By Aseel Kami
BAGHDAD, Oct 29 (Reuters) - When the Iraqi National Symphony Orchestra (INSO) holds a concert in Baghdad, organisers don’t like to advertise: in fact they would prefer as few people as possible know about it.
Welcome to the bravest orchestra in the world.
The INSO, established in 1959, has survived decades of war, international sanctions, government neglect and vicious sectarian violence that has killed tens of thousands of Iraqis and forced millions to flee for their lives.
It saw its music library and instrument store looted after the U.S.-led invasion to topple Saddam Hussein in 2003, and one of its main concert venues was destroyed by U.S. missiles.
Some members have been kidnapped or killed in sectarian violence, others have received death threats and 29 have joined the exodus of more than 2 million people who have fled Iraq.
But amid the discord, the orchestra seeks harmony.
Its 60 members are an ethnic and religious cross-section of Iraqi society — Shi’ite, Sunni Muslim and Christian, and Arab, Kurd and Turkman. They see themselves as a family of survivors.
So it was with pride that the orchestra launched into Johann Strauss’s ‘Blue Danube’ to kick off the first concert of their new season, held on a Thursday afternoon at a social club in the western Baghdad district of Mansour, for an audience of invited guests.
"The symphony orchestra is ours. A thousand state changes, but we are still going," said Mohammed Amin Izzat, the orchestra’s conductor since 1989.
Before the U.S.-led invasion, the INSO would advertise concerts in the media, especially on television. Now this happens by word of mouth, with organisers phoning a list of supporters or putting up posters in music colleges.
"We cannot advertise now because any gathering is a target for terrorist operations," Izzat said.
Guests for the concert at the Mansour social club are told to be there at midday "for security reasons". No time is given for the event because both the musicians and the guests have to navigate police and army checkpoints and blocked roads.
By the time the concert starts two hours later the hall, which can hold about 500 people, is almost full. The audience is made up of friends and relatives of the musicians and members of the club. Most have paid 10,000 Iraqi dinars ($8) for a ticket.
Dressed in black suits, and with instruments in hand, the musicians climb the stage to perform works by Bach, Dvorak, Vivaldi, and an Iraqi folkloric piece.
The orchestra’s youngest member is 14-year-old oboe-player Duaa al-Azzawi, daughter of the orchestra’s librarian Majid al-Azzawi: "I want to be famous. Now I practice every day for an hour," she said at a rehearsal a few days before the concert.
The INSO has 10 concerts scheduled for the 2007/8 season, including a trip to the United States, where it played at the Kennedy Center in Washington in 2003 to an audience that included U.S. President George W. Bush.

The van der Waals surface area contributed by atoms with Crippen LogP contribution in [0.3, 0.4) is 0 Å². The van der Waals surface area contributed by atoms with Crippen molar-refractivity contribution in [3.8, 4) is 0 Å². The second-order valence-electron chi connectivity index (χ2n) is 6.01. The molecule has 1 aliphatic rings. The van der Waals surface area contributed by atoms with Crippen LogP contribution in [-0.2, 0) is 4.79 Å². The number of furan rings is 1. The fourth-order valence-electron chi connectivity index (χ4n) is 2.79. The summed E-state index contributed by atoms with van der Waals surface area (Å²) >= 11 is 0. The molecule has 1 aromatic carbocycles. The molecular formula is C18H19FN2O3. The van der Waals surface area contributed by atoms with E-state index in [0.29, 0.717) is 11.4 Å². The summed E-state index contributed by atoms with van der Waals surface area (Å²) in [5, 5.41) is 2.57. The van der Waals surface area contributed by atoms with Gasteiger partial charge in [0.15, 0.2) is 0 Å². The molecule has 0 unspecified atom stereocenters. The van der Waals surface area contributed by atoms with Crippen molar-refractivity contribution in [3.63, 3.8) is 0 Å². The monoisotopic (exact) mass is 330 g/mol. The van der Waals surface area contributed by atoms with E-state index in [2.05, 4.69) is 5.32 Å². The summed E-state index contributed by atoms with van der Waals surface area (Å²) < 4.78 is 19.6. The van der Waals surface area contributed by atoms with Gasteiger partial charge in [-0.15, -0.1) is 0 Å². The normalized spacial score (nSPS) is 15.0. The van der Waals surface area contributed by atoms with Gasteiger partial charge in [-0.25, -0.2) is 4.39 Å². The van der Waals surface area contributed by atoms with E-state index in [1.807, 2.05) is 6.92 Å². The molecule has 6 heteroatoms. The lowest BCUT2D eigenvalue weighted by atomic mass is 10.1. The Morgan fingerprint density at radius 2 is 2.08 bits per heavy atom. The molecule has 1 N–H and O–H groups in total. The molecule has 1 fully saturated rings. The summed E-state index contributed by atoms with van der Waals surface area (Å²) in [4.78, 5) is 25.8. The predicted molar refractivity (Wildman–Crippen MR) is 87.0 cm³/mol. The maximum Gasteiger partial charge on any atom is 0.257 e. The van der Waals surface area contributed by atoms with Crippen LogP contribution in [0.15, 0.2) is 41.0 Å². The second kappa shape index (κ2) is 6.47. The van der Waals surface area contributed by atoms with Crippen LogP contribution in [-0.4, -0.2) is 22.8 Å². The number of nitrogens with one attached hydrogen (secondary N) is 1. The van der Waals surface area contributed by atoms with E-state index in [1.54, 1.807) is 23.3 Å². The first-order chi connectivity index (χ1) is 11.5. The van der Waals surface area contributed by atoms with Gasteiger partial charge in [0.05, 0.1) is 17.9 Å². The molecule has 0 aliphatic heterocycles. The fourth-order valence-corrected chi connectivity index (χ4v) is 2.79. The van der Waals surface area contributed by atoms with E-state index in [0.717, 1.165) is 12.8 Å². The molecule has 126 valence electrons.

Izzat is hoping for better luck than in the 2006/7 season, when surprise curfews forced the cancellation of several concerts. Despite improved security, checkpoints and roadside bombs still stop musicians from getting to rehearsals.
One violinist was killed in a roadside bombing three months ago while Duaa’s father, trumpeter and librarian al-Azzawi, was briefly kidnapped in March by gunmen and bundled into the boot of a car.
"This incident affected me for one day, then the next day I took my children to school and I went to the orchestra," he said. "We love our job, we have to keep going."
Pianist Natasha al-Radhi, 67, is a Czech who moved to Iraq 40 years ago and is married to an Iraqi man: "I cannot leave Iraq, I have a family here. I am a grandmother now. There, I have no one," she said.
The orchestra’s heyday was in the mid-1980s, when it hosted foreign musicians and conductors from the former Soviet Union, Germany, France and Hungary.
This "golden age", as the musicians refer to it, came to an abrupt end with the Gulf War in 1991, which ushered in a decade of punishing sanctions that impoverished ordinary Iraqis.
Government funding dried up, the musicians’ salaries, paid by the state, were just 30 Iraqi dinars ($22) a month, and they were unable to replace old or broken instruments.
Since the U.S. invasion in 2003 their salaries have increased to $570 a month, but they still complain of government neglect and say they depend almost entirely on foreign aid.
They have received donations of musical equipment from Japan’s Yamaha Corp and a Swiss non-governmental organisation. The orchestra also has sponsorship from a mobile phone company.
"We represent the cultural face of Iraq. It is not acceptable that the world cares and gives, while the country neglects us completely," Izzat said.
If the INSO manages to complete its 2007/8 programme as scheduled, that would be one indicator that U.S. and Iraqi security forces are having some success in quelling violence.
But perhaps a better one will be the day the musicians can advertise their concerts again without fear.